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Banter with your barista: 5 key phrases that every coffee lover should know in 2020

Upgrade your coffee lingo this year and have these terms at the tip of your tongue.

by: Jono Le Feuvre | 22 Jan 2020
coffee machine

In the competition for most-hated professional that we can’t live without, baristas are right up there with lawyers and SARS employees. It’s not that we don’t all enjoy having coffee made for us. We just object to being made to feel dumb every time we try to order our no-foam-skinny-almond-milk-matcha-cortado. Or whatever. What if we use the wrong words, and order something silly? The stress is real.

But seeing as baristas aren’t going anywhere and we’ll continue needing our daily coffee hit, we’ve compiled a few hipster coffee terms that you can drop in 2020 to have your barista eating out of your palm. 



A category, not a dairy drink for indie-rockers. What once was "soy or almond” has grown to include lactose-free, macadamia, almond, coconut, oat and rice milks. Dairy alternatives have officially birthed their own genre, with the list constantly growing. This year, there’s local excitement about international industry leader Oatly bringing its oat milk to our shores, as well Vida e Caffè founder Rui Esteves launching a local version of the same thing. 


When your barista promises you that their coffee is 100% Arabica, it’s a little like a sommelier promising you that their wines are 100% made from grapes. It’s nice to know, but not very specific. When ordering wine, we use names of grape cultivars like merlot, chenin blanc or cabernet sauvignon to express specific flavour preferences. Coffee has cultivars, too, and it’s worth knowing a few of the more sought-after types. Typica, Bourbon, Pacamaras, SL-28 and SL-34 are all cultivars known for their incredibly high cup quality. 

Single cultivar coffees are becoming more and more popular in specialty coffee cafés, so don’t be afraid to ask for these.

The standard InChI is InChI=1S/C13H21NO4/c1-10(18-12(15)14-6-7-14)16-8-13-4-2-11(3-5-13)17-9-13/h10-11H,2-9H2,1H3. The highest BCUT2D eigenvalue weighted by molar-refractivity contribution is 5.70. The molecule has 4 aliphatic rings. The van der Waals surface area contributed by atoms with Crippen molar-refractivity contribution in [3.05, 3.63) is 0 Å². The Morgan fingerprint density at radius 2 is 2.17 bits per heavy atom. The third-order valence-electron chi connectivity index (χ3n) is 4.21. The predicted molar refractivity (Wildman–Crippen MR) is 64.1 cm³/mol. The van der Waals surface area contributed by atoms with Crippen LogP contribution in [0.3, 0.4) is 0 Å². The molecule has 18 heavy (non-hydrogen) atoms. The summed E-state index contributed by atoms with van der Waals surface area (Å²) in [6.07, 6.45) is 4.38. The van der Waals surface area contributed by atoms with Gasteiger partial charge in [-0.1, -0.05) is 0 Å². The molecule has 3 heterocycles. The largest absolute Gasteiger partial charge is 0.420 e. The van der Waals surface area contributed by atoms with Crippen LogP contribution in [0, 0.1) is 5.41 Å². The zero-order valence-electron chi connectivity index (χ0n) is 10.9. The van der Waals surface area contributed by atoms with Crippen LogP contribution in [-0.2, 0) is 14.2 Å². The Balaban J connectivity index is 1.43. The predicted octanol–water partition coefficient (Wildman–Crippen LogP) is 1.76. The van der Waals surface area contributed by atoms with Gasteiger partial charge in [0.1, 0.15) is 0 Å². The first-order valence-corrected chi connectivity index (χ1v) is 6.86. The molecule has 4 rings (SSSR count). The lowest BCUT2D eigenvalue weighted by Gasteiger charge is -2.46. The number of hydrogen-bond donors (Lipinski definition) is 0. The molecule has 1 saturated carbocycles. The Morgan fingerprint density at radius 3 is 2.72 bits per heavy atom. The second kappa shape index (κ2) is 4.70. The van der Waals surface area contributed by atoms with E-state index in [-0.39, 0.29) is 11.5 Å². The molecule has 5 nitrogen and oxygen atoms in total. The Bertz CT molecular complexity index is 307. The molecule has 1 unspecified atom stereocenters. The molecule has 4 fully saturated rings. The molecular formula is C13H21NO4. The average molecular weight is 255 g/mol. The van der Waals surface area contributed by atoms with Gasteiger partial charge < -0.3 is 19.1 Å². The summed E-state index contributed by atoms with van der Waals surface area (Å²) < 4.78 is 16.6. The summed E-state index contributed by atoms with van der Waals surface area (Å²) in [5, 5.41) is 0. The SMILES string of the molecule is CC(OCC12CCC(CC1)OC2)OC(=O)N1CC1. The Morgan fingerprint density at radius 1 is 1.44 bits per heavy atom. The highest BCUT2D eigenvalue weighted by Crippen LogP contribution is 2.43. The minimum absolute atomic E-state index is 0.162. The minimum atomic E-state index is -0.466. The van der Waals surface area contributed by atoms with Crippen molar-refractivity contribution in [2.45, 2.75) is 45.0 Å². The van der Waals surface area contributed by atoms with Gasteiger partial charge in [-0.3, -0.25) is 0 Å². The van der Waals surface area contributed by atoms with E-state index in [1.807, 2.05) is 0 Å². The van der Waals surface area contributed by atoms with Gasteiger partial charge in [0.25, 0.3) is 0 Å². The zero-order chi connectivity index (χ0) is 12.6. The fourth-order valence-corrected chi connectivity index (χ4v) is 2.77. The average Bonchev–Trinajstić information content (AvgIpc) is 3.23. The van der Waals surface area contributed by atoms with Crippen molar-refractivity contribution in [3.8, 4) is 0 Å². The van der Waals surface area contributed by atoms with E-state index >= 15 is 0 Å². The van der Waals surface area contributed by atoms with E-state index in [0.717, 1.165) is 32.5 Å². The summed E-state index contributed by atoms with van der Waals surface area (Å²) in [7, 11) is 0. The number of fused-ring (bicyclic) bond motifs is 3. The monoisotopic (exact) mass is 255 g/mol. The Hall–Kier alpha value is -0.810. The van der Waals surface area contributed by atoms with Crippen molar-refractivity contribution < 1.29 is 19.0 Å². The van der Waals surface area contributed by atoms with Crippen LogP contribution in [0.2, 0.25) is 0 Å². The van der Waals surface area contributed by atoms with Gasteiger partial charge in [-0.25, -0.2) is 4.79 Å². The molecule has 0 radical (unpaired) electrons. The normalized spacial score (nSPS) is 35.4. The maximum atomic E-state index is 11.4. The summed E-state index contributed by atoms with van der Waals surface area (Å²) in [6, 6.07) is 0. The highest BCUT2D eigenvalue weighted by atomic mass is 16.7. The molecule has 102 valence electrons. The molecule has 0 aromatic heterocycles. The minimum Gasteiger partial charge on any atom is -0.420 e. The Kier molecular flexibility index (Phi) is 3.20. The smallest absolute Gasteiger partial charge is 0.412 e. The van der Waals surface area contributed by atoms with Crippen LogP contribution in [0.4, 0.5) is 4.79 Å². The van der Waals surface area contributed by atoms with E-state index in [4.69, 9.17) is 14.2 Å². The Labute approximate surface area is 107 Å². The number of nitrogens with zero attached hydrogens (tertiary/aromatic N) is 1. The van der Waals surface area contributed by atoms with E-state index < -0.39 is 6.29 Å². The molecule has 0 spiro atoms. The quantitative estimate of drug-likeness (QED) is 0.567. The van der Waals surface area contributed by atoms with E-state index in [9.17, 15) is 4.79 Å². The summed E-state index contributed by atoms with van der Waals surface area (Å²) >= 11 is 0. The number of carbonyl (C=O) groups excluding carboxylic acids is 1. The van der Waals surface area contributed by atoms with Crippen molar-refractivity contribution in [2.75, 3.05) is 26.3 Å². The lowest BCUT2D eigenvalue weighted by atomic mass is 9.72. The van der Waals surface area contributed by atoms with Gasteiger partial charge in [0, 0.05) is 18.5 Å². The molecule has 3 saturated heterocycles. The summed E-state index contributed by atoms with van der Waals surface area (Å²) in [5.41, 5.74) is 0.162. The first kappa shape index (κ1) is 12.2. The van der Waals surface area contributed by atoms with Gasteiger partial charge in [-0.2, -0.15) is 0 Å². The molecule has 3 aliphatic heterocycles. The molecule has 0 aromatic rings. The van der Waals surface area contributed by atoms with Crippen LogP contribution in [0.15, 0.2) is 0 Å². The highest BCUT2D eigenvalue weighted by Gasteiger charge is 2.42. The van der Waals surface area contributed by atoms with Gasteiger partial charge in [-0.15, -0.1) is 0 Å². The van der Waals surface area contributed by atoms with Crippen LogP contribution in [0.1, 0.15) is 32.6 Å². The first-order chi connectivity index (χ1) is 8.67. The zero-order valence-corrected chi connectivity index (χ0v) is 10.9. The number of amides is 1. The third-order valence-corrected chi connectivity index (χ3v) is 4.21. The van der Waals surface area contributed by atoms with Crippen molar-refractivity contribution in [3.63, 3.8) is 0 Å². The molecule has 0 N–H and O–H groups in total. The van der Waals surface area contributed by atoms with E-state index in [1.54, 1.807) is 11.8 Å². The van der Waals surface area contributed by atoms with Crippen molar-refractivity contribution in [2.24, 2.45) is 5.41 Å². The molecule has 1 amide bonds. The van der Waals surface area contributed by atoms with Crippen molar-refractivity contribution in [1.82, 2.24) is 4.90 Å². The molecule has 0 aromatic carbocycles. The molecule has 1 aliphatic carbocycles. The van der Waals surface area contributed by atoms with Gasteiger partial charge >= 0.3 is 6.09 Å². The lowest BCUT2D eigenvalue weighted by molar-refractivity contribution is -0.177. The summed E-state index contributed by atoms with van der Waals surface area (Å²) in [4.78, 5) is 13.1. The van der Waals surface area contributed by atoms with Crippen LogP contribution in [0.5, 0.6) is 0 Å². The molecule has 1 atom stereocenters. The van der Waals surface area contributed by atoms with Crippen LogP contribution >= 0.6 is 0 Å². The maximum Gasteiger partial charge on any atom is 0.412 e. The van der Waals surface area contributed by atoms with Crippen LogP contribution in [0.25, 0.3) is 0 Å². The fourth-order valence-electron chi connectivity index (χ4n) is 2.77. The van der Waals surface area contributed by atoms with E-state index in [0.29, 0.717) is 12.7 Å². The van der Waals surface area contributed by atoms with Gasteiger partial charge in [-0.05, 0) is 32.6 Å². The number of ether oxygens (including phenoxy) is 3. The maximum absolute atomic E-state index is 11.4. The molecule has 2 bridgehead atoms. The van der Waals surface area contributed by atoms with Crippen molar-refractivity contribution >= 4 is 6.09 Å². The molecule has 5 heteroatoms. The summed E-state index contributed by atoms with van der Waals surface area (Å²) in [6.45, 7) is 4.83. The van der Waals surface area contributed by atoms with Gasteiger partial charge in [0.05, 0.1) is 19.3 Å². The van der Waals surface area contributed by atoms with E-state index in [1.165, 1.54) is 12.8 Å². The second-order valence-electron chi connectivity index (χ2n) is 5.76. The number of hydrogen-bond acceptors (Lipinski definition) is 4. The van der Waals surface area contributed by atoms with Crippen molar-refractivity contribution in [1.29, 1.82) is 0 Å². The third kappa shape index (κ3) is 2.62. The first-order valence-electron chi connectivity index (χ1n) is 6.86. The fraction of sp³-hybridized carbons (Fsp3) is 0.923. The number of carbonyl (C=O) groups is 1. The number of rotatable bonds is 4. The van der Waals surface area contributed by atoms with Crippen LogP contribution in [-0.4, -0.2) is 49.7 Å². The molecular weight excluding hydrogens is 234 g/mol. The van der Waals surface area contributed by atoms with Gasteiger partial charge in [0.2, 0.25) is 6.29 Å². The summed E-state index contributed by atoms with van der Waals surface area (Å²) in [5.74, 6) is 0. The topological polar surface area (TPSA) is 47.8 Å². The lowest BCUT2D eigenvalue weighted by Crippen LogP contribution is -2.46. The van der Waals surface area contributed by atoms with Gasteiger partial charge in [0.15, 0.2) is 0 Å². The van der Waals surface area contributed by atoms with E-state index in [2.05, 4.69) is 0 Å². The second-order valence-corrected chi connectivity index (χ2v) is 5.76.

The geisha cultivar is probably the most sought-after coffee on the planet right now, even more so than Kopi Luwak. Geisha coffee first started making waves in 2004 when a Panamanian coffee farmer called Price Peterson set an auction price record for some geisha coffee from his farm, Hacienda La Esmeralda. The wave of geisha mania has been growing slowly ever since. In 2017, some Panamanian geisha coffee was auctioned off for over $5000 per kilogram.


Natural coffee

Not the same as organic. Coffee starts out as a cherry (about the size and shape of an olive). Usually coffee producers will remove the fruit and keep the seed, which contains two coffee beans (the part that coffee-lovers are interested in). Sometimes farmers will choose to dry the coffee cherries with fruit still on the seed. The end result is coffee that tastes like plums, cherries, chocolate, rainbows and unicorns. This is called natural coffee, and if you’ve never had it before, then 2020 is the year to do so.

Specialty coffee

Specialty coffee is a strictly technical term with a technical definition. It refers to any coffee that scores over 80 out of 100 points on the Q system (a system used to compare coffees based on a certain set of characteristics). This means that coffee is either specialty or it’s not. There is no grey area. 

You should expect to pay more per cup for specialty coffee but, for the most part, it should be worth it. An informed specialty café should be charging from R30 (and upwards) for a specialty coffee flat white, or Americano, simply because these high-quality coffees cost so much more to produce.

Despite what some big coffee chains may want you to believe, specialty coffee isn’t a synonym for lekker coffee. If your baristas cannot tell you definitively whether or not their coffee has scored 80 points or more, it’s probably not specialty coffee.

Read more on: coffee  |  drinks

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